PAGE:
Valuation Effects of Debt and Equity Offerings by Real Estate Investment Trusts (REITs)
(with Jennifer Francis and Thomas Lys)  

ABSTRACT:  This paper provides new evidence on capital structure choice. By focusing on REITs, which have no tax advantages for debt and often face internal funds constraints, we identify a setting in which we expect managers to reveal their private information about their firm's growth and investment opportunities through offering decisions. Because REITs must pay out at least 95 percent of taxable income as dividends to shareholders to avoid payment of corporate income taxes, REITs with growth strategies access the capital markets on a more frequent basis than most non-REIT industrial firms. For our sample of 127 REITs during 1992-1997, the average REIT accessed external capital markets 8 times in 2.5 years. Prior research documents that investors, on average, react negatively to the announcement of seasoned equity offerings and either positively or not at all to the announcement of debt offerings. We find that the average market reaction to both equity and debt offerings by REITs is more favorable than that docuemnted for industrial firms in prior work. In addition,investors react more favorably to both debt and equity offerings made by REITs with with better investment opportunities relative to REITs with poorer investment opportunities, supporting the hypothesized signaling interpretation of the offerings. Our results to date support an asymmetric information explanation for investors' reactions to REIT offerings rather than the alternative explanation of agency costs.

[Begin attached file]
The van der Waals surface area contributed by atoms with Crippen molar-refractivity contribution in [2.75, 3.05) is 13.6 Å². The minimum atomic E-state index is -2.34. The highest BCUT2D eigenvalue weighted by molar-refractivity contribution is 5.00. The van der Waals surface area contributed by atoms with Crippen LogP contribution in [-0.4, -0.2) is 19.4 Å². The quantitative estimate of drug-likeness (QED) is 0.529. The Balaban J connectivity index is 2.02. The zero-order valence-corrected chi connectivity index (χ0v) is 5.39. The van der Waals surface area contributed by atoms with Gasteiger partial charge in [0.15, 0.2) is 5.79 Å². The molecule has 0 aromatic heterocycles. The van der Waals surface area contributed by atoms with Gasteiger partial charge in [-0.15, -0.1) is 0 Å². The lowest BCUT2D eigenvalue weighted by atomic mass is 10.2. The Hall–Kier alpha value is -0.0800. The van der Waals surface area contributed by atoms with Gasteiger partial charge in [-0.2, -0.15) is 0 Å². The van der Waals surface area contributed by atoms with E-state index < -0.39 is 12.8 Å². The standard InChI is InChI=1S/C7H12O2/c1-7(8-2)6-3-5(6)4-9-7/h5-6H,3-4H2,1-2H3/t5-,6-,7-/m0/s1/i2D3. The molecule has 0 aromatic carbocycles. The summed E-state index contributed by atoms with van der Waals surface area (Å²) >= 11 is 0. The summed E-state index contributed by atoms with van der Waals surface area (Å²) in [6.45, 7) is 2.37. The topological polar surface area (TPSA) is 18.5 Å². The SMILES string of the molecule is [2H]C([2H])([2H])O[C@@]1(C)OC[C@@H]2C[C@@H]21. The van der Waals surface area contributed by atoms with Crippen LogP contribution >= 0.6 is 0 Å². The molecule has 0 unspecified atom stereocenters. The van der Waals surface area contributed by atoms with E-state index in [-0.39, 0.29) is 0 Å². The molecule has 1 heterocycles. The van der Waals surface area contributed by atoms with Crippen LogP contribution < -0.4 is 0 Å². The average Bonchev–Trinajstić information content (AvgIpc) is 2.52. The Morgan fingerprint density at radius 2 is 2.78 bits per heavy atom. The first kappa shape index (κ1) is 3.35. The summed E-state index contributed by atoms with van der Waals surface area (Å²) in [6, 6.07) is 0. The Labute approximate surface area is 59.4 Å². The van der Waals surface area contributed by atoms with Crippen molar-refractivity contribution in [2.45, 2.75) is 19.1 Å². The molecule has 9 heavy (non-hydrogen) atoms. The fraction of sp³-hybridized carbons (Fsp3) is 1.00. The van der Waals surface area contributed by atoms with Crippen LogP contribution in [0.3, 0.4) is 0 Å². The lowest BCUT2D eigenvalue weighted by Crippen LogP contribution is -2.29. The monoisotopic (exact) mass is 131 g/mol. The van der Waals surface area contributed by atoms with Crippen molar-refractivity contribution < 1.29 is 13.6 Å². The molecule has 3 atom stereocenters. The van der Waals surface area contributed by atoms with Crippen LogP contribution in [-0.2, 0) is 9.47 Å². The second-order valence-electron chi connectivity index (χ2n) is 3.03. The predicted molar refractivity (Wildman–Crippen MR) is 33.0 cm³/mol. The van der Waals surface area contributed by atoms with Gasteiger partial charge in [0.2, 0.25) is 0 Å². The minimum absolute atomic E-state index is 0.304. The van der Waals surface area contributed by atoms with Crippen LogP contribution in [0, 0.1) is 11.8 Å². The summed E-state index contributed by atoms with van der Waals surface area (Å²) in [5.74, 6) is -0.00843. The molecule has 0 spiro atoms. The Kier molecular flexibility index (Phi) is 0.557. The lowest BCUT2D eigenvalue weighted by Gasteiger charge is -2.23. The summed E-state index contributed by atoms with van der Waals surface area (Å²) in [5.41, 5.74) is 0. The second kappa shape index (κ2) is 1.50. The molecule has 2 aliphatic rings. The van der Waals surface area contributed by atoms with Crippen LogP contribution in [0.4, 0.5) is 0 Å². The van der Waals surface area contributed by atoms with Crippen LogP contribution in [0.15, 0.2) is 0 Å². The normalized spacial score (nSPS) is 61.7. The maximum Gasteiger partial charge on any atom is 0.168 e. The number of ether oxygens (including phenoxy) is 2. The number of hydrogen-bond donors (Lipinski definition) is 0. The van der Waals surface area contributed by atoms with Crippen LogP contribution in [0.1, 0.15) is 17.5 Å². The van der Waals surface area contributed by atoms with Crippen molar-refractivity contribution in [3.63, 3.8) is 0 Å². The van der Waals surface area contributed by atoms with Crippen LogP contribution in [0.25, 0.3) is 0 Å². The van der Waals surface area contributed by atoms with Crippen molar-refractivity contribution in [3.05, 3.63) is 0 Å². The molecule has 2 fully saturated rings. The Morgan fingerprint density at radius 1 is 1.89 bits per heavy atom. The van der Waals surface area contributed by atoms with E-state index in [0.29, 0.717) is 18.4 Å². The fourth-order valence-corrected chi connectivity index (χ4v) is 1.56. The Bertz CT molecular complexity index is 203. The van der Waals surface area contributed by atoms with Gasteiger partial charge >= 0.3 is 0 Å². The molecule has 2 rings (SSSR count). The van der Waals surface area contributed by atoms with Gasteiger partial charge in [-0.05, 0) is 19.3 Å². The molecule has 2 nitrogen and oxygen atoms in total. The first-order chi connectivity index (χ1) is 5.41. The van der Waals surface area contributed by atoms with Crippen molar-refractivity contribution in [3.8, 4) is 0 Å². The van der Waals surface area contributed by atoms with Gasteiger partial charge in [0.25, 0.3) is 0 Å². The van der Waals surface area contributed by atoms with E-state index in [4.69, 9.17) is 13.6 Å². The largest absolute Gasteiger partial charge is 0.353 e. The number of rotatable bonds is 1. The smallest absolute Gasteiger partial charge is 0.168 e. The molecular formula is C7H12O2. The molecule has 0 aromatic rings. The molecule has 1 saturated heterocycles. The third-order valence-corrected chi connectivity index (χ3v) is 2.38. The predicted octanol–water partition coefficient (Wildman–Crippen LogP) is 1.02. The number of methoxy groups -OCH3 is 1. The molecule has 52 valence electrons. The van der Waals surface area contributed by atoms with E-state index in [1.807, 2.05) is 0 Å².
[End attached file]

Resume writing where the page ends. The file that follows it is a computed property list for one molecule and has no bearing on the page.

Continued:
Financial Reporting for Defined Benefit Pension Plans
(with Patricia Ledesma Liebana)